World + 9 more

Rural Women ‘Powerful Catalysts for Sustainable Development’, Agents against Poverty, Hunger, Women’s Commission Told, as General Debate Concludes

Format
News and Press Release
Sources
Posted
Originally published
Origin
View original

Attachments

WOM/1897

Commission on the Status of Women
Fifty-sixth Session
12th & 13th Meetings (AM & PM)

Speakers Stress Links between Gender Equality, Empowerment and Wide Array Of Issues, Including Agricultural Finance, Migration, Urbanization, Global Trade

Calls to incorporate gender equality into a wide array of challenging global issues — from sustainable development to migration to urbanization — were at the forefront of discussions today, as the Commission on the Status of Women concluded the general debate segment of its sixty-fifth annual session.

“Rural women are powerful catalysts for sustainable development, as well as agents against poverty and hunger,” said the representative of the non-governmental organization International Trade Union Confederation, echoing the statements made by many States and intergovernmental and other organizations throughout the day. Indeed, she said, rural poverty was deeply rooted in the balance between “what women do and what they have”. Around the world, women were frequently deprived of their basic rights, including the right to collective bargaining and to safe working conditions. The world had no choice but to solidify the position of rural women, she added, as it was “on their shoulders” that sustainable development would be achieved.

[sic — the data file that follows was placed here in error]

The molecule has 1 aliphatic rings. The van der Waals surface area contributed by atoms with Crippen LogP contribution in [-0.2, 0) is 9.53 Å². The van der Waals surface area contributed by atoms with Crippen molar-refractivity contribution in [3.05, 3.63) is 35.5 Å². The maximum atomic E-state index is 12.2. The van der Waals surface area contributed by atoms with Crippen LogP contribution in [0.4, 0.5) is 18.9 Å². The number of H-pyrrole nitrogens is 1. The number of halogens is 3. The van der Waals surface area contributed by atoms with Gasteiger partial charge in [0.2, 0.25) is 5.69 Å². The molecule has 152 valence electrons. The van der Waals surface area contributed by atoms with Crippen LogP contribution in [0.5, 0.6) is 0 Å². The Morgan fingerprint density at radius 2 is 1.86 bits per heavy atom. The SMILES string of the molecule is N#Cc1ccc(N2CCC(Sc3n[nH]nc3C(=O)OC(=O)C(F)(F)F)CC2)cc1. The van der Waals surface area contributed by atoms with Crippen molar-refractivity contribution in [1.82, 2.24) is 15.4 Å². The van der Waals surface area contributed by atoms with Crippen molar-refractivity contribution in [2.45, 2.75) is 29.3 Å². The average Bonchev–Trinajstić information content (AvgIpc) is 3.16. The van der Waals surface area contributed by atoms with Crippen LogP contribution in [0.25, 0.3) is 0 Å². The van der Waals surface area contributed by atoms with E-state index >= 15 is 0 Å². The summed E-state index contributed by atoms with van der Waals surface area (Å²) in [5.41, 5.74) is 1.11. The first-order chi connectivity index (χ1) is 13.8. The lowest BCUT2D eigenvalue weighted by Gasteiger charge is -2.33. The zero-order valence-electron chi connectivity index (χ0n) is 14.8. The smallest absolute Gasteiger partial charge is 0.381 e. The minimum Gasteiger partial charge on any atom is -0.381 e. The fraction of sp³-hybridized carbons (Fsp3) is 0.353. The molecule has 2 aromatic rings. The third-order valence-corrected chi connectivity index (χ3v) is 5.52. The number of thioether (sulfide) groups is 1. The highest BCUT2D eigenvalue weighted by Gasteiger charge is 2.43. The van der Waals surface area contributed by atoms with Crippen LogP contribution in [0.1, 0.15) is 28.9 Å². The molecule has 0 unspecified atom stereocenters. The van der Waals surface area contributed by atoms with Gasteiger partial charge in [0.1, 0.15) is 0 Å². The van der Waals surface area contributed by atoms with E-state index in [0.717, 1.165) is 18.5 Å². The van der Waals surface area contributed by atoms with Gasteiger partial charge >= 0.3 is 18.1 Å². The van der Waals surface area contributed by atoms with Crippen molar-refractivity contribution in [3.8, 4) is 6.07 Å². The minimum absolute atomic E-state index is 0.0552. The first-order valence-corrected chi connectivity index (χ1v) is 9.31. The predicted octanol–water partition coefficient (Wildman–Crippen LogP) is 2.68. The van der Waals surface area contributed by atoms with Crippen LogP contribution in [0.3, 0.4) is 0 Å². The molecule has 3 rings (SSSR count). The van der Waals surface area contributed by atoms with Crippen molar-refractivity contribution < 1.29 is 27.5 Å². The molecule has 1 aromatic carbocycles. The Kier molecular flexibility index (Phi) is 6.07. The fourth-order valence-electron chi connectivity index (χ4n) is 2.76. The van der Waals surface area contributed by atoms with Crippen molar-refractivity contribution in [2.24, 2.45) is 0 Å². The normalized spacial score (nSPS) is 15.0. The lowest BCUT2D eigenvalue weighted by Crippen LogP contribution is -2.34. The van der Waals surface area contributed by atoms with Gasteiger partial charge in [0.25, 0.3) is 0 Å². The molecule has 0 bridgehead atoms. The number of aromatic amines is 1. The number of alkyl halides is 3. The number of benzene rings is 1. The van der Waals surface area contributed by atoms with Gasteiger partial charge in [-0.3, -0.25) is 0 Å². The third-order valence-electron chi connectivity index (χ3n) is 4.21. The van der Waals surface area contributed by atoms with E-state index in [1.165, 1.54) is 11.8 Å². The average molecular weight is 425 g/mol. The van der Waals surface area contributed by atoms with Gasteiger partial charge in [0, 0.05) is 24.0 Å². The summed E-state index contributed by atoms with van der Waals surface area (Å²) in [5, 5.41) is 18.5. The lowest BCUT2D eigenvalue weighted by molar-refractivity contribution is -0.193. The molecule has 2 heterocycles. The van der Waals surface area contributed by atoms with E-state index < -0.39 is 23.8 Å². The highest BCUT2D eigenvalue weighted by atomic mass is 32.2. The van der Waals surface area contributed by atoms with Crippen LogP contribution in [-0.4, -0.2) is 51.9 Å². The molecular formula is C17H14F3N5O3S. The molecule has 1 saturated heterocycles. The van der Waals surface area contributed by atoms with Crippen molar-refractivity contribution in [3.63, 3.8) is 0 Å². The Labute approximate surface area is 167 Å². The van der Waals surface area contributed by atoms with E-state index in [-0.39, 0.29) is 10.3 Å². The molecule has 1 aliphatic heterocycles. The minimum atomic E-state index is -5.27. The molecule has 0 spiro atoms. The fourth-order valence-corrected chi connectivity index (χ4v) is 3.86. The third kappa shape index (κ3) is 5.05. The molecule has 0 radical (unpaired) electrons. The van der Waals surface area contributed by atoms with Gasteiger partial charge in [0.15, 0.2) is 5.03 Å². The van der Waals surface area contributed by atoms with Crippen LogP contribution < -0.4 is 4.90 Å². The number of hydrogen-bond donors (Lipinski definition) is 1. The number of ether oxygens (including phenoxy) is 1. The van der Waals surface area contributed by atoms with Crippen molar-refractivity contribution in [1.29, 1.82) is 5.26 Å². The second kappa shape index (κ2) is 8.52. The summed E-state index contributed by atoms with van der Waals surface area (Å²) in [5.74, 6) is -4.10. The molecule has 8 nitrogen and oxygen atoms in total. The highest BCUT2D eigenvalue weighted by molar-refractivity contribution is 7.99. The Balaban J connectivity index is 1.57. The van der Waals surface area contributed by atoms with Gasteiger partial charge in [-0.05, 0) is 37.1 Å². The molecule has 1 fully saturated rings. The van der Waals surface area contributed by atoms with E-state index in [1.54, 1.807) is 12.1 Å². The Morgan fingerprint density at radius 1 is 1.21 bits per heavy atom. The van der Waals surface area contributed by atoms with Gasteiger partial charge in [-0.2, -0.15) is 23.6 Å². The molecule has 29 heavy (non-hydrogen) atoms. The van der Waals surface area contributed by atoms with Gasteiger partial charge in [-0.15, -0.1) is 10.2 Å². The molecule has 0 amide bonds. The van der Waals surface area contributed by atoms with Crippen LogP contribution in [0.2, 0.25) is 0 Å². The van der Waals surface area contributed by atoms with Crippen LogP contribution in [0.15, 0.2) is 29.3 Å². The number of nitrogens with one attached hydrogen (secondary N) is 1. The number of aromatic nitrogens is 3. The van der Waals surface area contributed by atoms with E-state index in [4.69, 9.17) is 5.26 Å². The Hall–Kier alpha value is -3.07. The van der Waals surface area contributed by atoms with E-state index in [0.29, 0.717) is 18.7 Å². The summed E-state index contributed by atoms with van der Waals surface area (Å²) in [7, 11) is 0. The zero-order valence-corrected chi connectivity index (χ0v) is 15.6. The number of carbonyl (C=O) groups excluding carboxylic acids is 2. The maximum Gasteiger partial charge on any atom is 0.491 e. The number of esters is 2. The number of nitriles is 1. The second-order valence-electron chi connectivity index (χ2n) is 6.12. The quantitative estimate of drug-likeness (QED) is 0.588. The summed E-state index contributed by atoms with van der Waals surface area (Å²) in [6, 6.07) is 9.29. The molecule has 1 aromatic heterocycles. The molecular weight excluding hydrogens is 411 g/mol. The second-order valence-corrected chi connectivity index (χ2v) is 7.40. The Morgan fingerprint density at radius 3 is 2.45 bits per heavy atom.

Indeed, agreed the representative of Timor-Leste, as the upcoming United Nations Conference on Sustainable Development — known as “Rio+20” — approached, it was crucial for the international community to once again recognize women’s vital role in the three pillars of sustainable development: economic; social; and political. In order to achieve sustainable development, gender equality and empowerment must be mainstreamed into all policies, such as health, agriculture, energy and finance, she said.